The American Heart Association (AHA) supports the principle that all residents of the United States should have prompt access to and coverage for appropriate quality medical care, particularly for cardiovascular diseases and stroke. The AHA also advocates the development of guidelines for appropriate patient care and supports research into methods to measure quality, outcomes, and cost-effectiveness.
With this in mind, the AHA has gone before federal policy makers to express its concern regarding certain practices used in some managed care settings. A recent survey and report sponsored by the Patient Access to Specialty Care Coalition, including the AHA, has indicated a high level of patient concern over some of these practices of managed care providers. The survey found that 95.1% of respondents felt they should have access to more information about whether an HMO offers financial incentives to physicians to restrict care for cost-containment purposes. Nearly 90% of respondents indicated they considered cost a less important deciding factor in selecting a healthcare plan than access to specialists and treatments of their choice. More than 90% surveyed would not trust a doctor if they knew the doctor was forced, through “gag” clauses and incentives, to limit care. Over half the survey respondents indicated they did not have enough information about managed care practices.
House Representative Greg Ganske (R-IA) was the primary sponsor of the Patient Right to Know Act of 1996. The bill would have prevented all health plans from imposing “gag” clauses in physician contracts that could restrict or interfere with medical judgment. “These gags eat like a cancer at the trust between a health care provider and patient, trust that is at the heart of good medical care,” Representative Ganske said in congressional testimony. “My bill is a balanced approach that addresses a real problem in the health care market.”
In a recent letter to the House of Representatives, AHA President Jan Breslow stated, “In our view, every patient deserves to know explicitly in advance of diagnosis and treatment, that his or her doctor's medical decisions are potentially influenced by this incentive/disincentive style. Patients have a right to know if their particular HMO may restrict their access to some of medicine's most highly-trained doctors, most powerful diagnostic technologies, and most sophisticated treatments.”
The Patient Access to Specialty Care Coalition comprises more than 120 national organizations representing consumers and providers of medical services. The coalition is united in its concern that patients receive access to the specialty care of their choice and have the right to know about all available options. The coalition does not oppose managed care and believes that managed care has a proper place in controlling healthcare costs. However, the coalition is opposed to certain practices that sacrifice the well-being of the patient to control costs.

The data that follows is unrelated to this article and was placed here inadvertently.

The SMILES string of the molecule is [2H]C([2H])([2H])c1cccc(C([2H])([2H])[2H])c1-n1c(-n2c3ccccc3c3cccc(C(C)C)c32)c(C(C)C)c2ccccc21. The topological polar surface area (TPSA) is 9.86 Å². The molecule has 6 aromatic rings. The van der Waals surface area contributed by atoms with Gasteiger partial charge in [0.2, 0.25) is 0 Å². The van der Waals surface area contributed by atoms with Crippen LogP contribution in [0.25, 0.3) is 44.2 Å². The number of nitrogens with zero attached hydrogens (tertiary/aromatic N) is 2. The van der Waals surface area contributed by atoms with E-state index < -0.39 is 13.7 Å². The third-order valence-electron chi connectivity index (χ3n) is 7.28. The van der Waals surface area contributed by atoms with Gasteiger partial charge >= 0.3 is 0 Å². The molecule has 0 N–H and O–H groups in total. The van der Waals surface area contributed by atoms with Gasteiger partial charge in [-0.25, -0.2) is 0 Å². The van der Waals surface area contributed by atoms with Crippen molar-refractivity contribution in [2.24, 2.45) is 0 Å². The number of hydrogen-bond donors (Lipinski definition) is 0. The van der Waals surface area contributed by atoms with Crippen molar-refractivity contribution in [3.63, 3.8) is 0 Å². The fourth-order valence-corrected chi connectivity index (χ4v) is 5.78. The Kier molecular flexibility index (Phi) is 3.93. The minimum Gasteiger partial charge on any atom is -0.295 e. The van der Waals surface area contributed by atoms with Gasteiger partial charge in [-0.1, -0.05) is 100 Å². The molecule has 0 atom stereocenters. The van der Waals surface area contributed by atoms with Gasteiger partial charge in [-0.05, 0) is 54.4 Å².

According to the poll, Americans overwhelmingly want freedom of choice in doctors: 89.4% indicated a willingness to pay more for a traditional health plan or a managed care plan that allowed them to see any doctor or specialist they choose.
In addition, according to a report released by the Pennsylvania Health Care Cost Containment Council in June 1996, patients insured by HMOs and other forms of managed care in the Philadelphia region have “significantly higher” than expected death rates in a study of 36 000 people hospitalized in Pennsylvania with heart attacks in 1993. Dr Alfred A. Bove, chief of cardiology at Temple University Hospital, suggests that the way in which HMOs discourage patients from using emergency rooms may account for higher than expected death rates.
Also of interest is the recent release by the National Committee for Quality Assurance (NCQA) of its Health Plan Employer Data and Information Set (HEDIS 3.0), which measures how well health plans do at helping sick people get better, how effectively plans address the nation's most pressing health problems (such as heart disease), and how consumers view the care they receive. According to NCQA, the report addresses performance measurement for managed care plans, including the control of high blood pressure, preventing stroke in people with atrial fibrillation, and aspirin treatment after a heart attack. It is currently in use by more than 330 health plans nationwide, primarily for their own quality-improvement efforts. The report also addresses availability of primary care providers, access to preventive health services, and children's access to primary care providers.
The American Heart Association and its coalition partners will continue to seek no-nonsense steps that will empower the consumer and allow the marketplace to ensure quality managed health care.
- Copyright © 1997 by American Heart Association